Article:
Canadian Army Medic Participates in International Exercise > U.S. Indo-Pacific Command > 2015

ULAANBAATAR, Mongolia — Canadian Army Cpl. Michelle Gerdis is a medic in with 31st Canadian Forces Health Service Center, stationed in Canadian Forces Base Borden in Ontario, Canada, and is participating in Khaan Quest 2019 at Five Hills Training Area, Ulaanbaatar, Mongolia from June 14-28.

Gerdis, a Kingston, Ontario, native attended the University of Ottawa where she received a degree in biology. Prior to enlisting, Gerdis worked at the Royal Military College convenience store, Canex, before joining the Canadian Forces.

Q: Why did you decide to join the Canadian Army?

A: “I always enjoyed the structure of the military and while in university, I got very used to it. I finished my biology degree and then decided to enlist to become a medic.”

Q: Do you enjoy being a medic?

A: “I love the army and what it has to offer. I also love the structure and the opportunities it presents. Being a medic is great in that aspect, in the sense that it allows you to work in so many diverse environments. I could work in a primary care clinic, out in the field with the guys doing rucksack marches, and I also get the opportunity to come out on these international exercises. It’s always a challenge and I really enjoy it.”

Q: How are all of these countries coming together for Khaan Quest 2019 an important thing?

A: “I think bringing all these different nationalities together adds an important piece of education and diversity. Every different country has their own way of doing certain things, so you can always learn from everyone. It’s a great way for us to grow as peacekeeping nations.”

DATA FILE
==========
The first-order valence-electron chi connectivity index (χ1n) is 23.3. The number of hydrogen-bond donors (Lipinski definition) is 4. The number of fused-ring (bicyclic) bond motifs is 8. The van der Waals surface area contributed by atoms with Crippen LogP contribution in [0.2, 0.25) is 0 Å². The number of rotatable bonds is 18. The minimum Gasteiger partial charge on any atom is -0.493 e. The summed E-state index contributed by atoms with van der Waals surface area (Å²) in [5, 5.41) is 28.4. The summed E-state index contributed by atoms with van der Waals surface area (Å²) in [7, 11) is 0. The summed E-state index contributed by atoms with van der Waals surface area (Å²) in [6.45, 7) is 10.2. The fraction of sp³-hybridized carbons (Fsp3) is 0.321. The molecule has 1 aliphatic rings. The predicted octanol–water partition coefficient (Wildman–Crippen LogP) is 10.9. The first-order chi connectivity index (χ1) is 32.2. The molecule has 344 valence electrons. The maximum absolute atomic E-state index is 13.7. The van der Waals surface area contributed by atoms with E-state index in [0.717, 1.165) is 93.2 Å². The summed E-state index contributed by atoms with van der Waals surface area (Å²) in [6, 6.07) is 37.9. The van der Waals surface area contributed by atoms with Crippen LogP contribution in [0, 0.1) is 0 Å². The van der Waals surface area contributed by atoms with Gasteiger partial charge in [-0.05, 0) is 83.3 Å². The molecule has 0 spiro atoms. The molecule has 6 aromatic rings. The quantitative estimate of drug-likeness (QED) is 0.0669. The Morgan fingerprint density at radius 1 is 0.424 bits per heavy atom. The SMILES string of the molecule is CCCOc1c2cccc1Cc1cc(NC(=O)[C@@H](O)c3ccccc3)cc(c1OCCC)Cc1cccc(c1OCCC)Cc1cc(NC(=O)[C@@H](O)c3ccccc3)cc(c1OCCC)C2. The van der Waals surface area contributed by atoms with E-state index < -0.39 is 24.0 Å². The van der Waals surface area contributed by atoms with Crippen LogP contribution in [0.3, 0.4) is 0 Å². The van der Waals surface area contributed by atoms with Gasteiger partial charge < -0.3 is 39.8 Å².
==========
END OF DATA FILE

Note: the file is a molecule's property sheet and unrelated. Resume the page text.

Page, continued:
Q: With you talking about the diversity, what’s important about women being here and having the opportunity to go into these field exercises?

A: “Within

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Osan A-10’s Fly Alaskan Skies > U.S. Indo-Pacific Command > 2015

EIELSON AIR FORCE BASE, Alaska — Airmen assigned to the 25th Fighter Squadron and 51st Aircraft Maintenance Squadron from Osan Air Base, Republic of Korea, are participating in RED FLAG-Alaska 19-2 at Eielson Air Force Base, Alaska.

The 25th FS contributed their A-10 Thunderbolt II aircraft to the large-scale exercise, which is held several times each year and designed to provide participants with realistic joint operational experience in a controlled environment.

“RED FLAG provides the United States an opportunity to combine air and ground mission sets, complete an integrated large-scale tactical vulnerability period with our coalition partners and demonstrates our commitment to the Indo-Pacific region,” said Col. Jesse Friedel, 51st Fighter Wing vice commander and RED FLAG-Alaska 19-2 deployed forces commander. “Integration of our joint capabilities allows us to learn from one another and maintains our readiness for any military challenges.”

Members of the Republic of Korea Air Force, the Japan Air Self-Defense Force and the Royal Thai Air Force train alongside their U.S. counterparts enabling all involved to share tactics, techniques, procedures and improve bilateral integration.

“RF-A is a multinational flying event, and the 25th is here to capitalize on that,” said 1st Lt. Dae-hyuc “Duck” Yim, a pilot assigned to the 25th FS. “It’s great to see how everyone works because every military is different based on mission needs. We get a look at how they operate, issues they face and how we can work together to accomplish our goals.”

On the maintenance side, the exercise gives maintenance teams the experience needed working under different conditions in a fast-paced environment.

“We get a little bit more pressure here, so we learn to work with it and still get our mission done,” said Staff Sgt. Sean Griese, a dedicated crew chief assigned to the 51st AMXS. “We always have

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167th AW, Argos, USDA continue black vulture research > U.S. Air Force > Article Display